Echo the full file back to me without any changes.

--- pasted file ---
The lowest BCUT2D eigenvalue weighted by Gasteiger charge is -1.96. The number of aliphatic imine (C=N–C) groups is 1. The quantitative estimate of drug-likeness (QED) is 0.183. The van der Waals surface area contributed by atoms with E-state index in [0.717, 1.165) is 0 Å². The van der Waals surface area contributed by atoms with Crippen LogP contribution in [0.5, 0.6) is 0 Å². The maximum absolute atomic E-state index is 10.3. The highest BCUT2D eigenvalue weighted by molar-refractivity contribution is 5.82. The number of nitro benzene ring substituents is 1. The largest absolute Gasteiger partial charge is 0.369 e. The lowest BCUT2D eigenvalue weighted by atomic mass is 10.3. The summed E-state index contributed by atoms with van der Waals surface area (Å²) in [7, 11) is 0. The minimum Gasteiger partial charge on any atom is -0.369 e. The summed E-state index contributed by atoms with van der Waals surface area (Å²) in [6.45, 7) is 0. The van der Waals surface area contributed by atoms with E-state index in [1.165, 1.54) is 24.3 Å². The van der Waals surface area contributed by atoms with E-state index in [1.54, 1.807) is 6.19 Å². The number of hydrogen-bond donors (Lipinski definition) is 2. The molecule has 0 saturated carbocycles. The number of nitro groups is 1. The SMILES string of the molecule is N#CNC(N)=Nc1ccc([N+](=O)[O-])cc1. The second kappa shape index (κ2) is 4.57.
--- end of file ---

The lowest BCUT2D eigenvalue weighted by Gasteiger charge is -1.96. The number of aliphatic imine (C=N–C) groups is 1. The quantitative estimate of drug-likeness (QED) is 0.183. The van der Waals surface area contributed by atoms with E-state index in [0.717, 1.165) is 0 Å². The van der Waals surface area contributed by atoms with Crippen LogP contribution in [0.5, 0.6) is 0 Å². The maximum absolute atomic E-state index is 10.3. The highest BCUT2D eigenvalue weighted by molar-refractivity contribution is 5.82. The number of nitro benzene ring substituents is 1. The largest absolute Gasteiger partial charge is 0.369 e. The lowest BCUT2D eigenvalue weighted by atomic mass is 10.3. The summed E-state index contributed by atoms with van der Waals surface area (Å²) in [7, 11) is 0. The minimum Gasteiger partial charge on any atom is -0.369 e. The summed E-state index contributed by atoms with van der Waals surface area (Å²) in [6.45, 7) is 0. The van der Waals surface area contributed by atoms with E-state index in [1.165, 1.54) is 24.3 Å². The van der Waals surface area contributed by atoms with E-state index in [1.54, 1.807) is 6.19 Å². The number of hydrogen-bond donors (Lipinski definition) is 2. The molecule has 0 saturated carbocycles. The number of nitro groups is 1. The SMILES string of the molecule is N#CNC(N)=Nc1ccc([N+](=O)[O-])cc1. The second kappa shape index (κ2) is 4.57.